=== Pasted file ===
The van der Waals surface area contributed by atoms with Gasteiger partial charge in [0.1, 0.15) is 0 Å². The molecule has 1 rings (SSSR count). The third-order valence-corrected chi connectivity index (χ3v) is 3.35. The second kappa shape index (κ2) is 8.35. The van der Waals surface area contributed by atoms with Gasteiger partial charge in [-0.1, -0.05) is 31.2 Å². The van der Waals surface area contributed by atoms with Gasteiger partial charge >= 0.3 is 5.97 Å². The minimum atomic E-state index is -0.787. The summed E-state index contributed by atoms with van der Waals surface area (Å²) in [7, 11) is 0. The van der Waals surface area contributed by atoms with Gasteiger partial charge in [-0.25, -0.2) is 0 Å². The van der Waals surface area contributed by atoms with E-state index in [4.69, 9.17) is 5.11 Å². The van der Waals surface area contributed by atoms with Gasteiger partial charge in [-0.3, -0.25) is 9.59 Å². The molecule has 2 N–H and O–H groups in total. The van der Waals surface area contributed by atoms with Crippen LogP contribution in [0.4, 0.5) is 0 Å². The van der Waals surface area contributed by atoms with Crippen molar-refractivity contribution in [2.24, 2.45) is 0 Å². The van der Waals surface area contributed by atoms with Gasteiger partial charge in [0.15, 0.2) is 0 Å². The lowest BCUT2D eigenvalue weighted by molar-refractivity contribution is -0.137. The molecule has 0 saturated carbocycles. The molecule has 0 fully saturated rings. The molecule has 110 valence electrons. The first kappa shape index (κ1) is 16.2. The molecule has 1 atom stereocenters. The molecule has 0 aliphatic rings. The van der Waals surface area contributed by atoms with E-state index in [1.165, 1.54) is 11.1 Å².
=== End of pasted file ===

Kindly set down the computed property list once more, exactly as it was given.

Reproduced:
The van der Waals surface area contributed by atoms with Gasteiger partial charge in [0.1, 0.15) is 0 Å². The molecule has 1 rings (SSSR count). The third-order valence-corrected chi connectivity index (χ3v) is 3.35. The second kappa shape index (κ2) is 8.35. The van der Waals surface area contributed by atoms with Gasteiger partial charge in [-0.1, -0.05) is 31.2 Å². The van der Waals surface area contributed by atoms with Gasteiger partial charge >= 0.3 is 5.97 Å². The minimum atomic E-state index is -0.787. The summed E-state index contributed by atoms with van der Waals surface area (Å²) in [7, 11) is 0. The van der Waals surface area contributed by atoms with Gasteiger partial charge in [-0.25, -0.2) is 0 Å². The van der Waals surface area contributed by atoms with E-state index in [4.69, 9.17) is 5.11 Å². The van der Waals surface area contributed by atoms with Gasteiger partial charge in [-0.3, -0.25) is 9.59 Å². The molecule has 2 N–H and O–H groups in total. The van der Waals surface area contributed by atoms with Crippen LogP contribution in [0.4, 0.5) is 0 Å². The van der Waals surface area contributed by atoms with Crippen molar-refractivity contribution in [2.24, 2.45) is 0 Å². The van der Waals surface area contributed by atoms with Gasteiger partial charge in [0.15, 0.2) is 0 Å². The lowest BCUT2D eigenvalue weighted by molar-refractivity contribution is -0.137. The molecule has 0 saturated carbocycles. The molecule has 0 fully saturated rings. The molecule has 110 valence electrons. The first kappa shape index (κ1) is 16.2. The molecule has 1 atom stereocenters. The molecule has 0 aliphatic rings. The van der Waals surface area contributed by atoms with E-state index in [1.165, 1.54) is 11.1 Å².